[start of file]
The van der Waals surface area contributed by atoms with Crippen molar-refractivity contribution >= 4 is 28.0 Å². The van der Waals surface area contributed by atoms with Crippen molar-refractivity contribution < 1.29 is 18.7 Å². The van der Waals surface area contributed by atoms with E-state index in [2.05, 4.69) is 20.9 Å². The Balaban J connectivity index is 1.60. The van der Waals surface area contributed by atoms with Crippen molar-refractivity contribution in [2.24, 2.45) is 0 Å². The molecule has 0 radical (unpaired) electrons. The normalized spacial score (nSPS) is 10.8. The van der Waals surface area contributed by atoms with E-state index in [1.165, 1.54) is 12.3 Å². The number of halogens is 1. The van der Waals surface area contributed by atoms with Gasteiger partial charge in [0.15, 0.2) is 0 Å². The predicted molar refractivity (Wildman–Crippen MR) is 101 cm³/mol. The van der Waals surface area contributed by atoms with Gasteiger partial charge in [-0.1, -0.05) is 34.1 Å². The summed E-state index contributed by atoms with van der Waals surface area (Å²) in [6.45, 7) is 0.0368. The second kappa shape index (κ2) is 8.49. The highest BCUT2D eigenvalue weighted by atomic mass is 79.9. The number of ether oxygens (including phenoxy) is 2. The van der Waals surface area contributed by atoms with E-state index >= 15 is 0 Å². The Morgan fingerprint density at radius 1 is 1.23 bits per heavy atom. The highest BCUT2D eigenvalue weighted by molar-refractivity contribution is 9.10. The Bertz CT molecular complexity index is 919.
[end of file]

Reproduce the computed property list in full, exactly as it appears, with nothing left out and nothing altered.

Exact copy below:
The van der Waals surface area contributed by atoms with Crippen molar-refractivity contribution >= 4 is 28.0 Å². The van der Waals surface area contributed by atoms with Crippen molar-refractivity contribution < 1.29 is 18.7 Å². The van der Waals surface area contributed by atoms with E-state index in [2.05, 4.69) is 20.9 Å². The Balaban J connectivity index is 1.60. The van der Waals surface area contributed by atoms with Crippen molar-refractivity contribution in [2.24, 2.45) is 0 Å². The molecule has 0 radical (unpaired) electrons. The normalized spacial score (nSPS) is 10.8. The van der Waals surface area contributed by atoms with E-state index in [1.165, 1.54) is 12.3 Å². The number of halogens is 1. The van der Waals surface area contributed by atoms with Gasteiger partial charge in [0.15, 0.2) is 0 Å². The predicted molar refractivity (Wildman–Crippen MR) is 101 cm³/mol. The van der Waals surface area contributed by atoms with Gasteiger partial charge in [-0.1, -0.05) is 34.1 Å². The summed E-state index contributed by atoms with van der Waals surface area (Å²) in [6.45, 7) is 0.0368. The second kappa shape index (κ2) is 8.49. The highest BCUT2D eigenvalue weighted by atomic mass is 79.9. The number of ether oxygens (including phenoxy) is 2. The van der Waals surface area contributed by atoms with E-state index >= 15 is 0 Å². The Morgan fingerprint density at radius 1 is 1.23 bits per heavy atom. The highest BCUT2D eigenvalue weighted by molar-refractivity contribution is 9.10. The Bertz CT molecular complexity index is 919.